This collaborative offering from Evidence and Alchemist brings some of the best beats of January, but lacks the substance to keep it in rotation for the rest of 2014.
In a world of MP3 downloads and digital music offerings, it’s refreshing to see a release that puts a lot of work into the physical copy. Rhymesayers Entertainment and the creative minds of Alchemist and Evidence came together to create the brilliant packaging for the collaborative record Lord Steppington. Both the CD and the vinyl come in a velvet slipcase with grandiloquent inner workings. It’s not often that the CD case becomes a topic of discussion with an album, but the presentation of the music is a part of the full-package and Alchemist and Evidence nailed that aspect with Lord Steppington.
Alchemist is no newcomer, but he’s showing no signs of slowing down. His output over the last few years has been almost unparalleled by any other producer, yet his work isn’t suffering from oversaturation. The packaging of these beats is nearly as good as the casing. Alchemist is a master of the boom bap sound, and his crate digging obsession supplies some great sampling framework. Instrumentally, this is right up there with the best of Alchemist’s releases of the last few years. However, it’s interesting to note that one the best beats on the album, “Byron G”, was actually the lone production credit for Evidence.
The production is by far the strong point of Lord Steppington. Alchemist and Evidence do enough to sound at home and move the songs along, but they never feel like they’re rapping with a purpose. Their rapping simply lacks personality. You could give these beats to anyone else and get similar results. There’s no personal connection, no memorable storytelling, no creative wordplay, and no character to make you feel that this the Step Brothers. The best verses on this album come from Roc Marciano, Domo Genesis, and Action Bronson making guest appearances and stealing the show.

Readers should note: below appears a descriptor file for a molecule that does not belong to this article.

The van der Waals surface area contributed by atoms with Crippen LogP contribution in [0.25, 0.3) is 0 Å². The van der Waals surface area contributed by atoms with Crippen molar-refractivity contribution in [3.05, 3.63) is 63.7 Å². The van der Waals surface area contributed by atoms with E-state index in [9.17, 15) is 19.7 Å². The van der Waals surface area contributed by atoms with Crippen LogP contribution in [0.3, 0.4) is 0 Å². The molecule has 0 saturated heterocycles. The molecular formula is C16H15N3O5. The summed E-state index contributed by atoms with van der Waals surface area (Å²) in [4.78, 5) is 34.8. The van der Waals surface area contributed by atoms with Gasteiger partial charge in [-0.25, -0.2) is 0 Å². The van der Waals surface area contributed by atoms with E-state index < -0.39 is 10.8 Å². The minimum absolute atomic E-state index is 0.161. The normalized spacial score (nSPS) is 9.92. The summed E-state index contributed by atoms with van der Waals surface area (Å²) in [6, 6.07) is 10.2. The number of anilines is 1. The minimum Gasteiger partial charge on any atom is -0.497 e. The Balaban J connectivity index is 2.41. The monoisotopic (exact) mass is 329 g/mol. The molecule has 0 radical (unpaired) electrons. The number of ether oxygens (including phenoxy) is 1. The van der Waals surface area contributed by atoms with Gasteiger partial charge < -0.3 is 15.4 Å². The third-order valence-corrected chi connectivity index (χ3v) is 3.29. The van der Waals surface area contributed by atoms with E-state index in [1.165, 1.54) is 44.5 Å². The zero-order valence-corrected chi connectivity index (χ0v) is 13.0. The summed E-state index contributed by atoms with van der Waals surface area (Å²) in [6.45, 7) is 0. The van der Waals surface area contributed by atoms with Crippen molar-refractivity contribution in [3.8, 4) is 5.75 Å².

Thankfully, the production is actually good enough to save this. It’s not even that Alchemist and Evidence are bad rappers or that they can’t hold their own. They’re serviceable on the mic, but they’re also incredibly unremarkable. It’s an album that doesn’t feel like it has a real aim. Lord Steppington is said to have been four years in the making, but it seems as if hardly any of that time went into writing. There aren’t any real themes in the album. The closest it comes is in song-ending samples quoting interviews, movies, and the sorts, although these segments don’t tie into any bigger picture.
The beats make good music for a ride, but the mediocre lyrics hold this back from having the substance that you would like a rap record to have. As it stands, Lord Steppington is very good background music. To some, that may be all you’re really looking for. Alchemist certainly doesn’t disappoint on the boards. “More Wins” and “See the Rich Man Play” are just a few of many neck-breaking beats. Lord Steppington is worth a listen for the production alone if you’re a fan of boom bap hip-hop. It’s just a shame because this could’ve been so much more if more of the focus went into writing.